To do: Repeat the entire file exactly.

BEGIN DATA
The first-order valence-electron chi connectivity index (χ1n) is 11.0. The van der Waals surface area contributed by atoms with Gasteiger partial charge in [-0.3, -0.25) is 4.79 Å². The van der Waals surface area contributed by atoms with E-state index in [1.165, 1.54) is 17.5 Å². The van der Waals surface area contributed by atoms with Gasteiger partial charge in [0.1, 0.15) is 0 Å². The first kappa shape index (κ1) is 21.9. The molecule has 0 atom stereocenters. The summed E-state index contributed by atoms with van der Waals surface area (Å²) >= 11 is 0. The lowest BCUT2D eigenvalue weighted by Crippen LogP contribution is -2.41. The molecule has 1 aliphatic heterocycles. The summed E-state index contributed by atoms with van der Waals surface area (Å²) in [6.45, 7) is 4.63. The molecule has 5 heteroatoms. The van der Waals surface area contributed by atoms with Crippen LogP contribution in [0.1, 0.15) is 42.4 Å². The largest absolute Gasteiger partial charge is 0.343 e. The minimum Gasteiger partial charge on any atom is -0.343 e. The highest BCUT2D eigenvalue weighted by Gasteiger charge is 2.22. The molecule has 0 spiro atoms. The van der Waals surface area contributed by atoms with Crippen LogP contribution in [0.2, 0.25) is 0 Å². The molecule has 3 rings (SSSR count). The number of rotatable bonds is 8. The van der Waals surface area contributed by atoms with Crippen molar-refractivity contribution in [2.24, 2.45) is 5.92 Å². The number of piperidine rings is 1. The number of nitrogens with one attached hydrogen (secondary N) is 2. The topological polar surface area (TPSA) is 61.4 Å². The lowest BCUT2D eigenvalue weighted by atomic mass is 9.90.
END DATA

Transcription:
The first-order valence-electron chi connectivity index (χ1n) is 11.0. The van der Waals surface area contributed by atoms with Gasteiger partial charge in [-0.3, -0.25) is 4.79 Å². The van der Waals surface area contributed by atoms with E-state index in [1.165, 1.54) is 17.5 Å². The van der Waals surface area contributed by atoms with Gasteiger partial charge in [0.1, 0.15) is 0 Å². The first kappa shape index (κ1) is 21.9. The molecule has 0 atom stereocenters. The summed E-state index contributed by atoms with van der Waals surface area (Å²) >= 11 is 0. The lowest BCUT2D eigenvalue weighted by Crippen LogP contribution is -2.41. The molecule has 1 aliphatic heterocycles. The summed E-state index contributed by atoms with van der Waals surface area (Å²) in [6.45, 7) is 4.63. The molecule has 5 heteroatoms. The van der Waals surface area contributed by atoms with Crippen LogP contribution in [0.1, 0.15) is 42.4 Å². The largest absolute Gasteiger partial charge is 0.343 e. The minimum Gasteiger partial charge on any atom is -0.343 e. The highest BCUT2D eigenvalue weighted by Gasteiger charge is 2.22. The molecule has 0 spiro atoms. The van der Waals surface area contributed by atoms with Crippen LogP contribution in [0.2, 0.25) is 0 Å². The molecule has 3 rings (SSSR count). The number of rotatable bonds is 8. The van der Waals surface area contributed by atoms with Crippen molar-refractivity contribution in [2.24, 2.45) is 5.92 Å². The number of piperidine rings is 1. The number of nitrogens with one attached hydrogen (secondary N) is 2. The topological polar surface area (TPSA) is 61.4 Å². The lowest BCUT2D eigenvalue weighted by atomic mass is 9.90.